mercoledì 8 aprile 2015

Turbowolf interview



Today Les Fleurs du Mal WebZine have a pleasure to talk with Chris Georgiadis about Turbowolf. You can find our review on the album (out for Spinefarm/Universal) at this link, and now... enjoy the chat!

Hi guys, thanks a lot for this interview. It’s always a pleasure to bring in our country the pure British style.

Les Fleurs du Mal: Well, let’s start to talk about Two Hands. How do you feel about it?
Chris Georgiadis: We like it very much. It's something that took a long time to create, but was wholly worthwhile. 

LFdM: What does it mean to make a record? For a band at the beginning of her career what are the fundamental aspects and which ones negligible?
C.G.: Fundamentally, it's about creating something that represents your band. It's a grand statement to the world that says “Fuck you! Here I am!”. The negligible aspects are things like where you record or at what cost...part of the process as an artist is to make do with what you have, or have not. Limitations can be wonderful things. 

LFdM: In your case, such as for other bands, internet played an important role because of the music sharing: what is your point of view about that?
C.G.: Without the Internet we wouldn't of been able to reach so many people early on in our career, but obviously the flip side is that much less people buy albums, therefore making what we do financially difficult.

LFdM: Was the album entirely produced in England?
C.G.: Yes. We spent 2 weeks recording at the historic Rockfield studios, where everyone from Queen to Sepultura have recorded. Then spent a few weeks in Tom Dalgety's (co-producer) studio, where everyone from Us to Royal Blood have recorded.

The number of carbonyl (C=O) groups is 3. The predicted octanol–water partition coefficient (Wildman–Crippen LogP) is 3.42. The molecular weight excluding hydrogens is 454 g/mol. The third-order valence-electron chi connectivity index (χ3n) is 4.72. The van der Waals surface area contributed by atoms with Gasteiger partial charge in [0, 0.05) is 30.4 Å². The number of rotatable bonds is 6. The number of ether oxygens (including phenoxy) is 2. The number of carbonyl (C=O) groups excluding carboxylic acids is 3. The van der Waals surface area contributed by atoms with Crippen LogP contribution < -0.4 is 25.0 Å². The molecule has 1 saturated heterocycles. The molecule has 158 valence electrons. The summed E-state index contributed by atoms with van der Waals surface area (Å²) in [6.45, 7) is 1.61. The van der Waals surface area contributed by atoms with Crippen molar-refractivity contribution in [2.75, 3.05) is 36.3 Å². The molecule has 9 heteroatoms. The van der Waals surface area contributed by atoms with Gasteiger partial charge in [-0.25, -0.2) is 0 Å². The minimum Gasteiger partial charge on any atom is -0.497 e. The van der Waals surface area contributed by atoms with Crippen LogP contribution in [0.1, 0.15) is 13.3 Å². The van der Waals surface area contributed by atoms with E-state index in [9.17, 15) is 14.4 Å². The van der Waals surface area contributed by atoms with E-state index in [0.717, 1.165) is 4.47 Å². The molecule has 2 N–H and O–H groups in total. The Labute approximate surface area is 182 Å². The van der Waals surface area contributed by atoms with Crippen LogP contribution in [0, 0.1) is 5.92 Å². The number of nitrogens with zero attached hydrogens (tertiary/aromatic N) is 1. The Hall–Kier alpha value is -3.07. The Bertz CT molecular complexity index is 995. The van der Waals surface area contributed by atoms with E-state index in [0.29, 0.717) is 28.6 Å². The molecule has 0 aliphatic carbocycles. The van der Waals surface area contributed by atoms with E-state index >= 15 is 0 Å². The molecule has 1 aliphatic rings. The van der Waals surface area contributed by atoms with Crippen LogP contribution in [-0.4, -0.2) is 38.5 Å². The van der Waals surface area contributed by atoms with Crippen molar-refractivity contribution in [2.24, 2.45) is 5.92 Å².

LFdM: Beside live shows, what is the most impressive moment of your recently past?
C.G.: We recently went on tour with Death From Above 1979 which I would say is probably the most impressive moment in our history. 

LFdM: Even though you are a young band you look like veterans. I found many hardcore influences inside, some tracks recalled me the old At The Drive In style. So, who influenced your style for this album?
C.G.: Yeah we're totally into a lot of bands like At The Drive-In, The Blood Brothers, Minor Threat, Bad Brains etc. Lot's of punk and weirdo bands like that. We're equally influenced by film composers like Ennio Morricone and John Carpenter. We like to take influence from  a varied bunch and then re-constitute to create something that becomes us. 

LFdM: Also your lyrics are very interesting. Such as "Nine Lives":speaks about the need to do everything at once with no regrets. The word "need" intrigued me. Why?
C.G.: It's about the fast pace of a life heading to where?...nowhere really just dusty atoms. So it's a mantra to enjoying your time on this Earth and waking up to the fact that we all become dusty atoms eventually. 

LFdM: Even if you are a bright band, you treat very serious topics in your songs, such as life or death, issues that should be far from the minds of young people. This is not a provocation, just my curiosity… you know, I’m not so young anymore.
C.G.: We try to create songs with lyrics that can provoke and inspire thought in the listener, and we're more than happy for that inspiration to be completely individual.

LFdM: What are your next goals and plans for the future?
C.G.: We leave for a headline tour around the UK and parts of Europe next week in support of our new album 'Two Hands'. Then it's festival season, and after the summer we'll probably head out again on another tour. Lots of shows is our plan, and lots of fun. 

Thank a lot again for the opportunity to talk with you and good luck for the future!

Michela for LFdM
(edit by Alessandra)